Thursday, August 28, 2014

Gloucester Stage Company Hits A Home Run with August Wilson's "Fences"

I have never been disappointed with a show that I have seen at Gloucester Stage Company.  Under the leadership of Artistic Director Eric C. Engle, GSC consistently produces plays and musicals that delight Cape Ann audiences and bring in theater patrons from beyond the North Shore.  The final production of the company's 35th Anniversary Season is no exception.  August Wilson won the Pulitzer Prize in 1987 for "Fences," part of his iconic Pittsburgh Cycle of ten plays - one for each decade of the 20th Century.  "Fences" is set in 1957 and tells the story of a former Negro League baseball slugger who has settled down to a humble life as a garbage collector in Pittsburgh.

Wilson's brilliant writing often follows a familiar arc.  Act I proceeds in a deliberate manner, setting the pieces upon the chess board and establishing the field of battle.  In Act II, the pace accelerates and often explodes into stunning violence.  The key chess pieces in this drama are Troy Maxson, his wife Rose, their son Cory, a step-son Lyons, a co-worker Bono, Troy's brother Gabriel and Raynell, Troy's love child.

The personal relationships are complex and twisted.  Troy and Bono drink and dream of a better life.  Lyons demands a loan from his father.  Cory is the rebellious teenager at odds with an embittered father who seems intent on thwarting his dreams to be a star athlete.  Rose is the strong and long-suffering wife trying to make a home under trying circumstances.  Gabriel is brain damaged from a war injury and lives in a world in which he believes he helps St. Peter to guard the Pearly Gates.  Raynell comes along to throw a spotlight on all that is wrong in the Maxson household and to serve as a catalyst for healing.

Mr. Engel's cast receives a huge boost from the very realistic set deigned by J. Michael Griggs.  It feels like 1957 Pittsburgh Hill District.  Costumes by Molly H. Trainer, Props by Joe Stallone and Lighting by Russ Swift all serve to enhance the feel that the action is taking places in the down-at-the-heels Hill neighborhood.  Wilson's play asks the metaphorical question: "Are you building a fence to keep people out, or to keep people in?"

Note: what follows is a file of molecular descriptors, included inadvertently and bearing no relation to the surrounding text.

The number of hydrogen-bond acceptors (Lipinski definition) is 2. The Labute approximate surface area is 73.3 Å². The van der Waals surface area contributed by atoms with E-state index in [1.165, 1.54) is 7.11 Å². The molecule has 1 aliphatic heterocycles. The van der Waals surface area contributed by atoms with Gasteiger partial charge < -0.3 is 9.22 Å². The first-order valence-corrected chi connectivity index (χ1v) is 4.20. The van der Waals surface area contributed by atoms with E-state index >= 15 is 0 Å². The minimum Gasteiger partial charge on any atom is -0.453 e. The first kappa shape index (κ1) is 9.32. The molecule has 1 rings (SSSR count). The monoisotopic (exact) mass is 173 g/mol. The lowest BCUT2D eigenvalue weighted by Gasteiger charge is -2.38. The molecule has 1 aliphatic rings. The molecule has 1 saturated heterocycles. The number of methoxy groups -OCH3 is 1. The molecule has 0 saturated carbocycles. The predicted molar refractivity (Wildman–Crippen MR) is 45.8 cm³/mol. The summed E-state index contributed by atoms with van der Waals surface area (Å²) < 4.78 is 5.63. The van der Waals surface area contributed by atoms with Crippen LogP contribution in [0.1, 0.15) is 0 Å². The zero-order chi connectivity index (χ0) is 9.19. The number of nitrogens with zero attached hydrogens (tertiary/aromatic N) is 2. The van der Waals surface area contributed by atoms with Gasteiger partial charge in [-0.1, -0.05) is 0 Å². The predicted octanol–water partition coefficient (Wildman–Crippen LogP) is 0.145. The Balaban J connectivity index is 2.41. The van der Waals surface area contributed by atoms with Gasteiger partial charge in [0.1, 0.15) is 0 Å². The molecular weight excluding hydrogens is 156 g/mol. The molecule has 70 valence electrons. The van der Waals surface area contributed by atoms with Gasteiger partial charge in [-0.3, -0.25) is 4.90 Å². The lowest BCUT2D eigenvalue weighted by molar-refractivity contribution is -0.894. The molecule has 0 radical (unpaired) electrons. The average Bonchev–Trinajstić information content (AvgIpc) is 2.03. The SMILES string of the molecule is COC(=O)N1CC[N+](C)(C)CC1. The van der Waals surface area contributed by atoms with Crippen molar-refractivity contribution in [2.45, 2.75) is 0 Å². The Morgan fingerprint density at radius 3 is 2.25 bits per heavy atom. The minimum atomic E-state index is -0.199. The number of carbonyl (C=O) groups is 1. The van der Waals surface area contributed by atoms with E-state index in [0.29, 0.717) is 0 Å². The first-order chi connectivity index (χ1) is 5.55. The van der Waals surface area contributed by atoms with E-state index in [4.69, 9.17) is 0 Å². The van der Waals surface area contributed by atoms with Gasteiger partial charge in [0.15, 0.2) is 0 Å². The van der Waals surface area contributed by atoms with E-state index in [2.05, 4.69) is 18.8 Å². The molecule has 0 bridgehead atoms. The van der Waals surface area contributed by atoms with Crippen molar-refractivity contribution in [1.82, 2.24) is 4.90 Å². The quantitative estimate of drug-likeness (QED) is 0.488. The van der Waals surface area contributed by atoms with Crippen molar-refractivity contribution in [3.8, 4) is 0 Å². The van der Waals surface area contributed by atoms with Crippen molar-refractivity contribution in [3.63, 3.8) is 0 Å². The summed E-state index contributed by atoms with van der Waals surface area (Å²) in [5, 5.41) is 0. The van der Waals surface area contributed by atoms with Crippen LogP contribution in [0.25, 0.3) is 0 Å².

Daver Morrison as Troy
Jacqui Parker as Rose
Jared Michael Brown as Cory
August Wilson's "Fences"
Gloucester Stage Company
Photo by Gary Ng

The cast members each embrace their roles and define their characters with energy, precision and grace.  They are:

Daver Morrison as Troy Maxson brings an intensity and controlled sense of rage and desperation that is fitting for a former athlete who never got his shot at the brass ring.  He is flawed as a husband and as a father, but does his best to balance a sense of duty with a desire for something more for himself.  Mr. Morrison project a sense of hard-earned dignity amid complex challenges and tragedy.

Jacqui Parker as Rose matches Mr. Morrison's intensity.  When Troy's infidelity threatens to blow the family apart, her strength and powerful sense of self hold the fragile framework of the household together.  There is a classic confrontation when Troy brings home the new-born love child, whose mother has died in childbirth.  After Rose wrestles deeply with how to respond to Troy's affront and challenge, she appears to soften and reaches out for the baby.  With maternal warmth, she agrees to raise the baby girl as her own, but then she turns on Troy with a look that would freeze the staunchest soul and proclaims: "But you are a man without a woman."  It is a piece of brilliant acting.

Gregory Marlow is also excellent as Bono, who is not only Troy's drinking buddy, but is also his Jimuny Cricket conscience, trying futilely to warn Troy to give up his girlfriend and be true to Rose.

Warren Jackson is very effective as Lyons, who projects a jaunty air of the 30-something son struggling to prove his independence while occasionally coming to beg for a loan.

Jermel Nakia as Gabriel has to do the hardest work, for the physicality needed to portray the damaged war veteran is prodigious.  The scene pictured below in setting the scene for Troy's funeral is powerful, largely because of the effort that Mr. Nakia puts into showing Troy's desperate sincerity.

Jacqui Parker as Rose
Warren Jackson as Lyons
Jermel Nakia as Gabriel
August Wilson's "Fences"
Gloucester Stage Company
Photo by Gary Ng
Jared Michael Brown is very believable as the rebellious son, Cory, whose dreams of being a star athlete like his father, are thwarted at every turn by the very man whom he had hoped to emulate.  The brokenness and rage that build up inside Cory are portrayed with great skill by Mr. Brown.

Bezawit Strong as young Raynell shines a healing light of innocence into the darkest corners of this conflicted family, and serves as the catalyst for the events that allow Cory to come to grips with needing to attend the funeral of the father from whom he had become estranged.

This is a powerful and moving production of one of the finest plays of the 20th century.

As the waning days of summer dwindle down to a precious few, consider a trip to Cape Ann. Enjoy the landscape, the beaches, the restaurants, the art galleries - and then end your day in scenic East Gloucester with a performance of this wonderful play.

This production runs through September 7.



Gloucester Stage Website

1 comment:

Rebecca A. Maynard said...

hile we should be concentrating our efforts on finishing the bathroom and the kitchen, we can't wait to move back into our new room. It feels so much bigger! And look at the closet! The doorway is now in such a better spot - we're in love with our new layout. Tonight we filled nail holes in the trim with wood filler, pulled staples out of the floor, capped wires, and I primed the fronts of the closet doors. To get our room back into live-in condition, we have a lot to do:
Prime the bedroom andfences quotes